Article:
U.S. Army soldiers marching in the St. Patrick's Day Parade, March 16, 2013, in New York,, NY.
Carlo Allegri/Reuters

Pentagon budget confronts sequestration, end of Afghanistan war

Updated

Secretary of Defense Chuck Hagel announced budget cuts Monday that will shrink the army to its smallest since before World War II and are aimed at reflecting the realities of continued government austerity a military without an ongoing ground conflict. 

The impending end of U.S. military operations in Afghanistan presents a clear opportunity for the Pentagon to shift its priorities away from a permanent war footing, Hagel said. But he cautioned that reducing Army troop levels would increase the risk involved in protracted or simultaneous ground operations, as the U.S. saw during the wars in Iraq and Afghanistan.

“As a consequence of large budget cuts, our future force will assume additional risks in certain areas,” Hagel said in his remarks at a press briefing Monday.

Hagel also raised the specter of disaster if Congress does not reverse sequestration cuts to the military that would set in at deeper levels two years from now.

“Sequestration requires cuts so deep, so abrupt, so quickly, that we cannot shrink the size of our military fast enough,” Hagel said. “In the short-term, the only way to implement sequestration is to sharply reduce spending on readiness and modernization, which would almost certainly result in a hollow force - one that isn’t ready or capable of fulfilling assigned missions.”

“In the longer term, Hagel went on, “after trimming the military enough to restore readiness and modernization, the resulting force would be too small to fully execute the president’s defense strategy.”

In Hagel’s proposal, the Air Force will slow down – but not stop - the growth of its drone fleet, which, “while effective against insurgents and terrorists,” Hagel said, “cannot operate in the face of enemy aircraft and modern air defenses.” Unmanned aircraft have played an increasing role in U.S. military and counterterrorism efforts. Separate from their cost, human rights groups have questions about the legality of drone strikes, particularly in regions where the U.S. has not officially declared war.

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Some elements of the Defense Department’s budget will escape relatively unscathed. Hagel announced that the Pentagon will add 3,700 personnel to its special operations forces for “counterrorism and crisis response.”  In addition, funding will not be cut for the Air Force’s F-35 plan. The F-35’s exorbitant cost and repeated delays have made it a source of controversy.

Even after the cuts, the U.S. military’s budget will still far outstrip every other nation in the world, and the Pentagon continues to spend money to maintain bases from a time when Russia remained America’s main adversary. The Pentagon will conduct a review this spring with an eye toward reducing spending through cuts and closures at bases overseas, Hagel said.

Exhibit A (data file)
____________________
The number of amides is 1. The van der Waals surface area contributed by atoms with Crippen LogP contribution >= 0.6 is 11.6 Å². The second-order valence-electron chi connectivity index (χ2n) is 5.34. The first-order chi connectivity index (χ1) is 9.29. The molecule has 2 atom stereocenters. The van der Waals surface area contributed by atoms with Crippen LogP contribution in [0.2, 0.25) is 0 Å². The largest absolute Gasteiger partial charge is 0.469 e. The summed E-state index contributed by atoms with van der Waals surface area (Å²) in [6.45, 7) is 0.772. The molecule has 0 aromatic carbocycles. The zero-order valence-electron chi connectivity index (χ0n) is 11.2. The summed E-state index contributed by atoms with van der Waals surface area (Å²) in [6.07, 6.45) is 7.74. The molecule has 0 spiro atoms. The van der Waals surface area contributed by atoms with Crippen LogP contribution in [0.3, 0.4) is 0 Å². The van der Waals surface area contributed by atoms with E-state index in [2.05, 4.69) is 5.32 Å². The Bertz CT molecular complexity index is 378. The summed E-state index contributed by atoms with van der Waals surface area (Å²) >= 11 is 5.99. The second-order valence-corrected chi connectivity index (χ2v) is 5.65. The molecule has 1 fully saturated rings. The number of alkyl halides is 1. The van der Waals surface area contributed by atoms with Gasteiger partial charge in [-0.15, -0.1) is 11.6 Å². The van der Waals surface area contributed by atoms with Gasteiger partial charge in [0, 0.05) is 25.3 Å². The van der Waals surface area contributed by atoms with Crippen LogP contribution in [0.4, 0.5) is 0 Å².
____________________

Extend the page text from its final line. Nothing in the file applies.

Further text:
This to go after “Republican members of Congress started attacking the budget immediately”

Florida Sen. Marco Rubio decried the cuts, saying in a statement, “Reducing the size of the Army to its lowest levels in 70 years does not accurately reflect the current security environment, in which the administration’s own officials have noted the threats facing our country are more diffuse than ever.” Roy Blunt, R-Missouri, was more measured, saying only that he has concerns about the plan’s “potential to harm America’s military readiness.”

While Congress voted to undo cuts to military retiree benefits on February 12, some cuts will still be made to compensation. Hagel emphasized that his recommendations do not cut pay. Instead, the new plan would change housing allowances, increase health-care costs for retirees and some active-duty family members, and reduce subsidies to military commissaries. Hagel called on everyone involved in determining military compensation to work together to make changes all at once in order to reduce economic uncertainty for members of the armed forces and their families.

Hagel acknowledged that his proposed compensation cuts would be controversial, and they have already drawn criticism from some veterans. In a statement, Iraq and Afghanistan Veterans of America Founder and CEO Paul Rieckhoff said, “We know the Defense Department must make difficult budget decisions, but these cuts would hit servicemembers, making it harder for them and their families to make ends meet. Last week we learned that members of the military redeemed nearly $104 million in food stamps at commissaries in the previous year. Now the Defense Department wants to cut subsidies that servicemembers use to pay for diapers for their kids and to put bread on the table. IAVA will fight any effort to take away the benefits that American servicemen and women have earned and are promised.”

“Cuts to benefits make it more difficult for the military to attract and retain qualified personnel,” Rieckhoff said. “Maintaining the strongest all volunteer force requires a commitment to its people, and this proposed budget combined with Congress’s recent willingness to cut retiree benefits, puts the system at risk.”

Republican members of Congress started attacking the budget immediately.

Rep. Buck McKeon of California, who chairs the House Armed Services Committee, called the proposal an attempt to “solve our financial problems on the backs of our military — and that can’t be done.” Fellow Armed Services Committee member Rep. Michael Turner, R-Ohio, said in an interview on Bloomberg TV - before Hagel spoke - that the cuts would leave the US too vulnerable, and that he would push to increase the budget.

“The world is not getting to be a safer place. This is not the time for us to begin to retreat, and certainly not the time to cut our military,” Turner said.

Pentagon budget confronts sequestration, end of Afghanistan war

Updated